2016 was the year I finally made the decision to try medication for my mental illness. I’d been in therapy for a full year and it had helped tremendously, but I was still lacking the serotonin needed to make any real progress. I did a ton of research, asked as many professionals for their input as possible, and cried a lot.
The whole process was very overwhelming for me due to one question. What does this decision say about me?
Nearly three years later I am still on medication and have made peace with my treatment. I have discovered what medication means for me and other people that choose to use it to help them through their daily lives. People like you.
And here you are. You’ve decided to or are seriously considering taking medication for your mental illness. I know you’ve been thinking about this for a long time and still probably aren’t thrilled about the idea of taking pills. You’re conflicted because you want to be strong enough to deal with this on your own. You want to be able to pull yourself out of the clutches of mental illness. But here’s the thing, you can’t and that’s OK. It doesn’t mean you’re weak. In fact, recognizing and admitting you need extra help makes you incredibly strong. You’re brave enough to acknowledge that, yes, medication is new and intimidating for you, but your happiness is worth facing your fear.
Medication is a small part of your life that can have a big impact. It will give you the foundation to have healthy thought processes that seemed impossible before. It will open the door to positive coping mechanisms. It will have a great impact on the relationships in your life, allowing relief for both you and the people that love you. Choosing to take medication means you want a happy, well-balanced life for you and your loved ones. You no longer want to endure the guilt that comes with your illness and you don’t want your loved ones feeling guilty for not being able to help the way they wish they could. This is not to say that anyone with mental illness is a burden, as that is far from the truth. But if you live with an illness, you know guilt is an all too familiar feeling that comes with it.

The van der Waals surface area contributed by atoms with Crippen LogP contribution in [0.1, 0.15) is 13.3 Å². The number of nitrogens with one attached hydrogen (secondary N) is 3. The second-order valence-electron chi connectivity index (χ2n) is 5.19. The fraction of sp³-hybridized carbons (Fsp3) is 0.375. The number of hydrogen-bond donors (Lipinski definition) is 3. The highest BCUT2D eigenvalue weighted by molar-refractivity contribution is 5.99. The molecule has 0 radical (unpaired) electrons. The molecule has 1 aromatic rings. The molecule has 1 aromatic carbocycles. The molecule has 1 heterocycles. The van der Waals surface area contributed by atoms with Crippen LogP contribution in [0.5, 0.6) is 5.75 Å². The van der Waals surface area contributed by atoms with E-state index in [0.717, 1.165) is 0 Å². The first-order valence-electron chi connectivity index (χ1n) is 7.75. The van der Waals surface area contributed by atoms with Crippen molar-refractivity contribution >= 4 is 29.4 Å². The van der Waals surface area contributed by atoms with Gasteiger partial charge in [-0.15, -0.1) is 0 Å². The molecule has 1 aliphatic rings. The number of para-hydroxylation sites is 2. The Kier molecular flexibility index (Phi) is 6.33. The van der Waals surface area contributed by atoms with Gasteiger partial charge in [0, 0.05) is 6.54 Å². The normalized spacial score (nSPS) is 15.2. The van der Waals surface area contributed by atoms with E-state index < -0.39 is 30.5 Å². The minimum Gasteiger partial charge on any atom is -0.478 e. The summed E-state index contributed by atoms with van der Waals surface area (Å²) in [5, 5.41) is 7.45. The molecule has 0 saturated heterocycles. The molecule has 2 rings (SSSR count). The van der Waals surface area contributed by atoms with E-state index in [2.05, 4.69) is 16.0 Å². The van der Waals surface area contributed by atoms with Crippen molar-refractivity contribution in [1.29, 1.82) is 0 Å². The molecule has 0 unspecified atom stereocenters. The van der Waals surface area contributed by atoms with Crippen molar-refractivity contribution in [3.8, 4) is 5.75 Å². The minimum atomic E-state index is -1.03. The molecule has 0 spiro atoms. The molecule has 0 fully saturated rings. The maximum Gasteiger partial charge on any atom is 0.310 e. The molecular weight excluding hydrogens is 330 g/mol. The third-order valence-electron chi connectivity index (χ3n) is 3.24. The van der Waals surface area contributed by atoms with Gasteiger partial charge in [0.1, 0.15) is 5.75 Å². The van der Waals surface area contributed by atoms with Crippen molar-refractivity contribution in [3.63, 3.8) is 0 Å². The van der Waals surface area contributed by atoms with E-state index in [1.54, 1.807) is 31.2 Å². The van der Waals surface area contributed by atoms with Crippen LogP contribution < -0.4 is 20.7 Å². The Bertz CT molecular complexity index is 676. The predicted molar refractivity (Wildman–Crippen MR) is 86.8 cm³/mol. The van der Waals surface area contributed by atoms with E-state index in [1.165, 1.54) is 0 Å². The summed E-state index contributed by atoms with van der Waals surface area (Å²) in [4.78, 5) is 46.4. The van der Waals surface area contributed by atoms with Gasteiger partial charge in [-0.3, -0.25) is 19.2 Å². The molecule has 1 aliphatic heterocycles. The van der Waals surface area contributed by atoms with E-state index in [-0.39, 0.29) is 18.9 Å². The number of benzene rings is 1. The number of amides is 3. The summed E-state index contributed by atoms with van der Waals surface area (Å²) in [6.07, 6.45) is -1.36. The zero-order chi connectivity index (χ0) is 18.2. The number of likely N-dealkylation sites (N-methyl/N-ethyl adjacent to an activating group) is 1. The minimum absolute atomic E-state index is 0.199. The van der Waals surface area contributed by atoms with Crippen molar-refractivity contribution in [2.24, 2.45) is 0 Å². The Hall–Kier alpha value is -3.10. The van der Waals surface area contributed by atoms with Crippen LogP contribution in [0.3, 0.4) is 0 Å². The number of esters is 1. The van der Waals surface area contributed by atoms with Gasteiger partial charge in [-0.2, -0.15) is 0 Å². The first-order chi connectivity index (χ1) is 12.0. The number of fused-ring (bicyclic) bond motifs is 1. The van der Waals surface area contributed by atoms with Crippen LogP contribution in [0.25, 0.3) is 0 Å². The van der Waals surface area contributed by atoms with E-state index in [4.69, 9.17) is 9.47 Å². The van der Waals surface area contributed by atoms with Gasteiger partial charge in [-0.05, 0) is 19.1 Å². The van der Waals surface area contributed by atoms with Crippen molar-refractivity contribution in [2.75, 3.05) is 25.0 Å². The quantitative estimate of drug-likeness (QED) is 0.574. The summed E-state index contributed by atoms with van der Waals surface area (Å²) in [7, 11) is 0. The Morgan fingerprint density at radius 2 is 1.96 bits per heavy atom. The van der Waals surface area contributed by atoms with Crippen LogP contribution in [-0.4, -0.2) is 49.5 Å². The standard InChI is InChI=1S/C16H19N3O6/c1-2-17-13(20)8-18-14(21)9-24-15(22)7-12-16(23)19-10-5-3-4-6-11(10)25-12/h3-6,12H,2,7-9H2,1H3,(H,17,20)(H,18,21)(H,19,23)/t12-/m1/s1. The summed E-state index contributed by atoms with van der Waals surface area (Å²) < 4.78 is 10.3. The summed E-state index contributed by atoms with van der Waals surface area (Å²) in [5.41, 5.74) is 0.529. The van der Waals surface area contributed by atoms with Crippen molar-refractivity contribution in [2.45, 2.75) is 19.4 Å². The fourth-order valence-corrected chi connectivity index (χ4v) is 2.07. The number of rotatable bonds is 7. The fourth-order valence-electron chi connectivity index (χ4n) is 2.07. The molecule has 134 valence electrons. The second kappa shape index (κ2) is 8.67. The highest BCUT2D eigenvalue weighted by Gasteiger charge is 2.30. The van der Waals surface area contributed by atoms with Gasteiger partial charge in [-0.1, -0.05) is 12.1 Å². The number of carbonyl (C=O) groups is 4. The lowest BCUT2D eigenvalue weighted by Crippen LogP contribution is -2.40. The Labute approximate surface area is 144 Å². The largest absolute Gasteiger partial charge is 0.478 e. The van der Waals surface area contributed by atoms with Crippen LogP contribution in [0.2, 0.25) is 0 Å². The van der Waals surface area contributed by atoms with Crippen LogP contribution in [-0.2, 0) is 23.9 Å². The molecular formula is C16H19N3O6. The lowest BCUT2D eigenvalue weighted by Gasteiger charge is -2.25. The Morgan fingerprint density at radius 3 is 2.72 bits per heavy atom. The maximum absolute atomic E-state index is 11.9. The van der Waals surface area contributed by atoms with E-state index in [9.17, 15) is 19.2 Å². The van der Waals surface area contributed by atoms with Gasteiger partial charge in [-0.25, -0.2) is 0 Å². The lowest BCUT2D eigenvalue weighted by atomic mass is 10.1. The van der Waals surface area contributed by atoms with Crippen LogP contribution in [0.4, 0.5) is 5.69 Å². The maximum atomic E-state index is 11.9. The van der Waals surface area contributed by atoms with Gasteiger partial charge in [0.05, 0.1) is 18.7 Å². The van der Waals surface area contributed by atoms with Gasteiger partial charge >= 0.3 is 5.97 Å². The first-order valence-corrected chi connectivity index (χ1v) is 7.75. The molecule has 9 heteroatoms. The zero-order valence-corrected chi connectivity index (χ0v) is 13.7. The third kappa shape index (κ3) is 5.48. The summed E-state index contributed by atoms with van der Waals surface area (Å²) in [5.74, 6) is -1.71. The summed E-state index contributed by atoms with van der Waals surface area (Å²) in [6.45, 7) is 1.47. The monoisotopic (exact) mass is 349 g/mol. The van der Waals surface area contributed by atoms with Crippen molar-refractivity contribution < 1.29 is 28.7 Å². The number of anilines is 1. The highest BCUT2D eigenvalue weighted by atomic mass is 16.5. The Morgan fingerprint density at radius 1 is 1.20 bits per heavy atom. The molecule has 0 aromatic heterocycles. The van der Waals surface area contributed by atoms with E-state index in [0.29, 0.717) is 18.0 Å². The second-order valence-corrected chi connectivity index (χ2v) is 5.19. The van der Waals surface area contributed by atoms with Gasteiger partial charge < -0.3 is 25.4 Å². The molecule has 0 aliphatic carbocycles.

This is not a decision you’ve taken lightly. I know that if you’re thinking about taking this road, it’s because you’ve been struggling for a long time. You’ve been to therapy, to doctors, and had a million tear-filled 3 a.m. phone calls with your best friend. It’s not all in your head. This was by no means an overnight decision for you. You’ve been living in a black and white world for some time and you just need a little help bringing color back into your life.
As a reminder, starting medication does not mean you should stop therapy. Therapy is an amazing tool that keeps you on track with your goals and allows you to keep a close eye on your thought processes. I encourage everyone, struggling with mental illness or not, to give therapy a try. While medication gives you the boost you need for your journey, therapy gives you the road map. You can beat this. Mental illness is part of your life, not the whole story.
People outside the world of mental illness may have their opinions, but you can’t let that influence the choices you make for YOUR health. Your mental health dictates how you see the world and live your life. And while the world can be a scary place, it is also beautiful and full of magic. You deserve to see the full spectrum of what life has to offer and your decision to medicate will allow you to do that. Everyone outside your care team and support system is irrelevant.
I am proud of you for choosing health, happiness, and hope. Congratulations on your new chapter of life. Stick with it. You’re going to go so far and do so many amazing things. Thank you for sticking around and choosing to fight. The world is a better place for having you in it.